It began in Oregon at 9:06 am pacific and ended in South Carolina at 4:06 pm eastern.
Well, that’s one point of view.
You see, a total solar eclipse is ALWAYS occurring SOMEWHERE in space. All I’ve done is state three perspectives from North America.
“Since I was in college” is a perspective relevant to only me. No one else cares.
“It begins in Oregon” is relevant only to Oregonians or those one million driving their Magic Buses through the Columbia River gorge to camp out and smoke, smoke, smoke their cigarettes. *Commander Cody and the Lost Planet Airmen
The people that care most about the eclipse are those directly along the path; Corvalis to Kansas City, Nashville to Greenville.
Time magazine has a nifty little gizmo that shows how the solar eclipse will look from anywhere in the United States. You simply enter your zip code and see what the eclipse will look like from where you are.
What if we had an app for that?
What if there was a nifty little gizmo where a listener could enter a code and our stations would immediately resonate with their life? What if our stations resonated just a much with a seeker as someone deep in their faith? I’m not suggesting changing the station’s purpose, mind you, but rather consider the ability to zoom that purpose directly into to people’s lives, like the way the eclipse resonates more with those along its path.
I like Roy Williams’ perspective.
“Have you ever used a zoom lens? Think of your brain as having one. As you zoom in, you exclude the context to focus on the tiniest details. But when you zoom out, you see those details fold in on themselves to reveal the ever-expanding context of the big picture.”
When you discover that big picture you’ll discover the common ground to reach the largest possible audience.
Ian: What did the sun say when it reappeared after an eclipse?
Ian: “Pleased to heat you again.”
(Joke by Ian T., Acton, Mass. Boyslife.org)
On last week’s show I shared that the recent solar eclipse is a valuable lesson in perspective. The moon’s path is always between the earth and the sun SOMEWHERE, but it becomes meaningful to us only when it happens to us.
Ty McFarland of KSBJ in Houston reacted this way:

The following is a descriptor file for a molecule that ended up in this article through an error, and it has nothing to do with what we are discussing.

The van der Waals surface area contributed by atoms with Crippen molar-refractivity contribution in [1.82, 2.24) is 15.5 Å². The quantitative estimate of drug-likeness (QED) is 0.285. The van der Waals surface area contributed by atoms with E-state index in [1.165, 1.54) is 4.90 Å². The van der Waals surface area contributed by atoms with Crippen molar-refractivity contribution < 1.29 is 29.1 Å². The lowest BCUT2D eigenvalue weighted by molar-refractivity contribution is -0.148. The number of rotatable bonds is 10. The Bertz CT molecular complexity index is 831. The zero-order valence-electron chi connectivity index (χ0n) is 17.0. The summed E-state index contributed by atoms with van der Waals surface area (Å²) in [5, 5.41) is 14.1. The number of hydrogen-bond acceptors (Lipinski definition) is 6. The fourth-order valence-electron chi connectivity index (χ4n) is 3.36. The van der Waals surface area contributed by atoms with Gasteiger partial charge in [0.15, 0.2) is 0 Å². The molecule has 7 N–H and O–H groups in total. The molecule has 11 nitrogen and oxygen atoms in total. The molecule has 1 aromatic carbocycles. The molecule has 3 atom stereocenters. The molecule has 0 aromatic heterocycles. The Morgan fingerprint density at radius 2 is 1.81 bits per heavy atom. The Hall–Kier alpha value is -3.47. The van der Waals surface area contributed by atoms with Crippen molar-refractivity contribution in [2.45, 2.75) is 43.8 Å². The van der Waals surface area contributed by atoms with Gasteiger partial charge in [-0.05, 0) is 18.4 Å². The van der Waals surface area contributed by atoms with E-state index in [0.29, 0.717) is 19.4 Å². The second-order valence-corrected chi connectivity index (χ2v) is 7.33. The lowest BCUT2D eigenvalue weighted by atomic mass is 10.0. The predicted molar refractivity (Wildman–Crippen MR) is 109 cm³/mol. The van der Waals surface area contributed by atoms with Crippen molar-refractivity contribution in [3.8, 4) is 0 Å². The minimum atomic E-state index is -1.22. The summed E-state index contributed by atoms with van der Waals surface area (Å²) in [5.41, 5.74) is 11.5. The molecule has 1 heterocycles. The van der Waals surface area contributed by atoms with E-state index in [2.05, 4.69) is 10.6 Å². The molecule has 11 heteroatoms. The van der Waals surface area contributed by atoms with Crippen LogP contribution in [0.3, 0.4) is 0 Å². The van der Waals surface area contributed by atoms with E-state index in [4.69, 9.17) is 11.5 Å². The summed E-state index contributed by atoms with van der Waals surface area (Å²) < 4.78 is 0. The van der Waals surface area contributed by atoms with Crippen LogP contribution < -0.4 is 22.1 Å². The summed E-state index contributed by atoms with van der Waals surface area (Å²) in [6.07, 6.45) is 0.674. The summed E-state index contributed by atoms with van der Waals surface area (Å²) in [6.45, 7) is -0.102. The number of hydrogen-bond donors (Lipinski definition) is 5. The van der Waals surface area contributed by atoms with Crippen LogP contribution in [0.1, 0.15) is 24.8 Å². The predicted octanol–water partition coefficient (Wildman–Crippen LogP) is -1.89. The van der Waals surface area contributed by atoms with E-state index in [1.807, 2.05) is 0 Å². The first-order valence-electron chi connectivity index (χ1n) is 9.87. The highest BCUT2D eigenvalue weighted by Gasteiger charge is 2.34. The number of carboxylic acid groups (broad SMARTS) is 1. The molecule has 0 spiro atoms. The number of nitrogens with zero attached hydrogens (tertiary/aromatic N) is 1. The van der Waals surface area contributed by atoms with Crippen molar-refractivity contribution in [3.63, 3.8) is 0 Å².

Lesson 1-seeing things from your listener’s perspective requires you to change your perspective – that takes intentional time and effort
Lesson 2- once you spend that time and effort to share a common perspective, you’ll care a whole lot more since you’re invested—you’ve got some skin in the game. If you don’t care about what your listeners care about, the problem isn’t with your listeners!
I could easily stop there with Ty’s valuable insight, but since I’ve teased ‘part two’ I feel compelled to go there.
What if your radio station could get ALL of your listeners to tune in at ONE time for ONE thing? Sounds ridiculous, doesn’t it? But that is the very thing that NASA gave us a glimpse of during the eclipse.
NASA offered a means for anyone to gather data on how the eclipse changes the atmospheric conditions around them. In other words, they offered a resource to get everyone to go to one place at one time for one thing.
Reckon’ we can learn a lot just by looking up.
*Inspired by Mark Ramsey’s “Seducing PPM; The 7 Habits of Highly Successful Ratings”
John is a partner in Goodratings Strategic Services, and has been a successful major market disc jockey and program director for such companies as CBS, Cap Cities, Westinghouse, Sandusky, Gannett, and Alliance during his 38 year broadcast career. John joined Goodratings’ partner Alan Mason in 1999. Contact John at email@example.com